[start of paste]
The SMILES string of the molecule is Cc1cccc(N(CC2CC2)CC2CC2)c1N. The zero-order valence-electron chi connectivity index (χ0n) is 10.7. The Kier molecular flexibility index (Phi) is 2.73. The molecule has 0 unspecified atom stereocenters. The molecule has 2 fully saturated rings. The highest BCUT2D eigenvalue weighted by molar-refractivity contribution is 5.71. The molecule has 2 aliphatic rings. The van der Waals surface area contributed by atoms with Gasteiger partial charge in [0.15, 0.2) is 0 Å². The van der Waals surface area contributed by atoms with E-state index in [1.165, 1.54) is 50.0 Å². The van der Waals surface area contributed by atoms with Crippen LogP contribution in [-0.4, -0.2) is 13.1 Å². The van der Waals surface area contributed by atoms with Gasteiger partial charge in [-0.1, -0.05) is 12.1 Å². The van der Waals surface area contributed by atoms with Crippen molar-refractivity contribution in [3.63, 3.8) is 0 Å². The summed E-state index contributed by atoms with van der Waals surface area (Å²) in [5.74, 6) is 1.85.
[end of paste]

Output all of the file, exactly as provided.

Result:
The SMILES string of the molecule is Cc1cccc(N(CC2CC2)CC2CC2)c1N. The zero-order valence-electron chi connectivity index (χ0n) is 10.7. The Kier molecular flexibility index (Phi) is 2.73. The molecule has 0 unspecified atom stereocenters. The molecule has 2 fully saturated rings. The highest BCUT2D eigenvalue weighted by molar-refractivity contribution is 5.71. The molecule has 2 aliphatic rings. The van der Waals surface area contributed by atoms with Gasteiger partial charge in [0.15, 0.2) is 0 Å². The van der Waals surface area contributed by atoms with E-state index in [1.165, 1.54) is 50.0 Å². The van der Waals surface area contributed by atoms with Crippen LogP contribution in [-0.4, -0.2) is 13.1 Å². The van der Waals surface area contributed by atoms with Gasteiger partial charge in [-0.1, -0.05) is 12.1 Å². The van der Waals surface area contributed by atoms with Crippen molar-refractivity contribution in [3.63, 3.8) is 0 Å². The summed E-state index contributed by atoms with van der Waals surface area (Å²) in [5.74, 6) is 1.85.